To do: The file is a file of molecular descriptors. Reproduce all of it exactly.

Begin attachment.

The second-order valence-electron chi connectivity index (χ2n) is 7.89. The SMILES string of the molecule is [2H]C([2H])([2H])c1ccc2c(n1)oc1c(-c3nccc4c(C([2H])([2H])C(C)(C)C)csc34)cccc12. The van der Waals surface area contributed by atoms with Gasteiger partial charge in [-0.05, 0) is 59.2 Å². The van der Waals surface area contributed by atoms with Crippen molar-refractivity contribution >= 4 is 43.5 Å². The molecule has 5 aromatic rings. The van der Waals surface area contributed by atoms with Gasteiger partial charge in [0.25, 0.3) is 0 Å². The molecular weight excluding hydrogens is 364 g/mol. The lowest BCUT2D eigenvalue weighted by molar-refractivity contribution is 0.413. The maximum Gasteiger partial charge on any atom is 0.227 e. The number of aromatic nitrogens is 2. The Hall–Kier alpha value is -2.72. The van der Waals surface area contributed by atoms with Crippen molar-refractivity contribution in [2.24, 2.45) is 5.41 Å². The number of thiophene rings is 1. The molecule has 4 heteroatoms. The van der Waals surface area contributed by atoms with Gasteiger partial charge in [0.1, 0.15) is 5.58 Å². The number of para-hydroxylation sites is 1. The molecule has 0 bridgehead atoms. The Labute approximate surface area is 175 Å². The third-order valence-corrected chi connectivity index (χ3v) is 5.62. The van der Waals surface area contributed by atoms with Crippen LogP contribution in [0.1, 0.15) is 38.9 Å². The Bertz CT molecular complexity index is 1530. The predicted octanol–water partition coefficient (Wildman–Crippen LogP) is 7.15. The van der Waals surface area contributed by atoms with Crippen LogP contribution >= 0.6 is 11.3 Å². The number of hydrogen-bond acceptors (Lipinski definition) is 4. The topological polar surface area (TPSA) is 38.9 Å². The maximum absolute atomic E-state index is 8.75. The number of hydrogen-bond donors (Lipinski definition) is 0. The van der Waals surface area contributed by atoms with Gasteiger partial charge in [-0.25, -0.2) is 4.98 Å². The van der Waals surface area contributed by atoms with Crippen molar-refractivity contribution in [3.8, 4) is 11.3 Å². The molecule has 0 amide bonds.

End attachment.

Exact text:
The second-order valence-electron chi connectivity index (χ2n) is 7.89. The SMILES string of the molecule is [2H]C([2H])([2H])c1ccc2c(n1)oc1c(-c3nccc4c(C([2H])([2H])C(C)(C)C)csc34)cccc12. The van der Waals surface area contributed by atoms with Gasteiger partial charge in [-0.05, 0) is 59.2 Å². The van der Waals surface area contributed by atoms with Crippen molar-refractivity contribution >= 4 is 43.5 Å². The molecule has 5 aromatic rings. The van der Waals surface area contributed by atoms with Gasteiger partial charge in [0.25, 0.3) is 0 Å². The molecular weight excluding hydrogens is 364 g/mol. The lowest BCUT2D eigenvalue weighted by molar-refractivity contribution is 0.413. The maximum Gasteiger partial charge on any atom is 0.227 e. The number of aromatic nitrogens is 2. The Hall–Kier alpha value is -2.72. The van der Waals surface area contributed by atoms with Crippen molar-refractivity contribution in [2.24, 2.45) is 5.41 Å². The number of thiophene rings is 1. The molecule has 4 heteroatoms. The van der Waals surface area contributed by atoms with Gasteiger partial charge in [0.1, 0.15) is 5.58 Å². The number of para-hydroxylation sites is 1. The molecule has 0 bridgehead atoms. The Labute approximate surface area is 175 Å². The third-order valence-corrected chi connectivity index (χ3v) is 5.62. The van der Waals surface area contributed by atoms with Crippen LogP contribution in [0.1, 0.15) is 38.9 Å². The Bertz CT molecular complexity index is 1530. The predicted octanol–water partition coefficient (Wildman–Crippen LogP) is 7.15. The van der Waals surface area contributed by atoms with Crippen LogP contribution >= 0.6 is 11.3 Å². The number of hydrogen-bond acceptors (Lipinski definition) is 4. The topological polar surface area (TPSA) is 38.9 Å². The maximum absolute atomic E-state index is 8.75. The number of hydrogen-bond donors (Lipinski definition) is 0. The van der Waals surface area contributed by atoms with Gasteiger partial charge in [-0.25, -0.2) is 4.98 Å². The van der Waals surface area contributed by atoms with Crippen molar-refractivity contribution in [3.8, 4) is 11.3 Å². The molecule has 0 amide bonds.